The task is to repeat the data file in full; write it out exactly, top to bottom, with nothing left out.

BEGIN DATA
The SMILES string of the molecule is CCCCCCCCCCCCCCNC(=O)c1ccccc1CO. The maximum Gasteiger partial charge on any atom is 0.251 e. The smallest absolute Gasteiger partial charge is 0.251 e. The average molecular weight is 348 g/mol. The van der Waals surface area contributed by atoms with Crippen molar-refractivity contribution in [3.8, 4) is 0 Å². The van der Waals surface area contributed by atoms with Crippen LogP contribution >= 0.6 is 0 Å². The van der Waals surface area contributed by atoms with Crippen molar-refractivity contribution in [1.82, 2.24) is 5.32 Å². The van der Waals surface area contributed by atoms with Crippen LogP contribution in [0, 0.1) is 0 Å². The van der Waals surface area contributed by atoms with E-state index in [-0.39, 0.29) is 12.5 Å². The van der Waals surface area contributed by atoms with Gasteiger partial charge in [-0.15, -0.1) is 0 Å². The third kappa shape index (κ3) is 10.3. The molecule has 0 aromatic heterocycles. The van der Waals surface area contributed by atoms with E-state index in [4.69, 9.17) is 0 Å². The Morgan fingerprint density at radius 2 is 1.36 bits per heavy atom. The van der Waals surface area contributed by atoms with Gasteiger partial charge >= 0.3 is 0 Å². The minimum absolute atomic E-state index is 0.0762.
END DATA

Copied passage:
The SMILES string of the molecule is CCCCCCCCCCCCCCNC(=O)c1ccccc1CO. The maximum Gasteiger partial charge on any atom is 0.251 e. The smallest absolute Gasteiger partial charge is 0.251 e. The average molecular weight is 348 g/mol. The van der Waals surface area contributed by atoms with Crippen molar-refractivity contribution in [3.8, 4) is 0 Å². The van der Waals surface area contributed by atoms with Crippen LogP contribution >= 0.6 is 0 Å². The van der Waals surface area contributed by atoms with Crippen molar-refractivity contribution in [1.82, 2.24) is 5.32 Å². The van der Waals surface area contributed by atoms with Crippen LogP contribution in [0, 0.1) is 0 Å². The van der Waals surface area contributed by atoms with E-state index in [-0.39, 0.29) is 12.5 Å². The van der Waals surface area contributed by atoms with Gasteiger partial charge in [-0.15, -0.1) is 0 Å². The third kappa shape index (κ3) is 10.3. The molecule has 0 aromatic heterocycles. The van der Waals surface area contributed by atoms with E-state index in [4.69, 9.17) is 0 Å². The Morgan fingerprint density at radius 2 is 1.36 bits per heavy atom. The van der Waals surface area contributed by atoms with Gasteiger partial charge >= 0.3 is 0 Å². The minimum absolute atomic E-state index is 0.0762.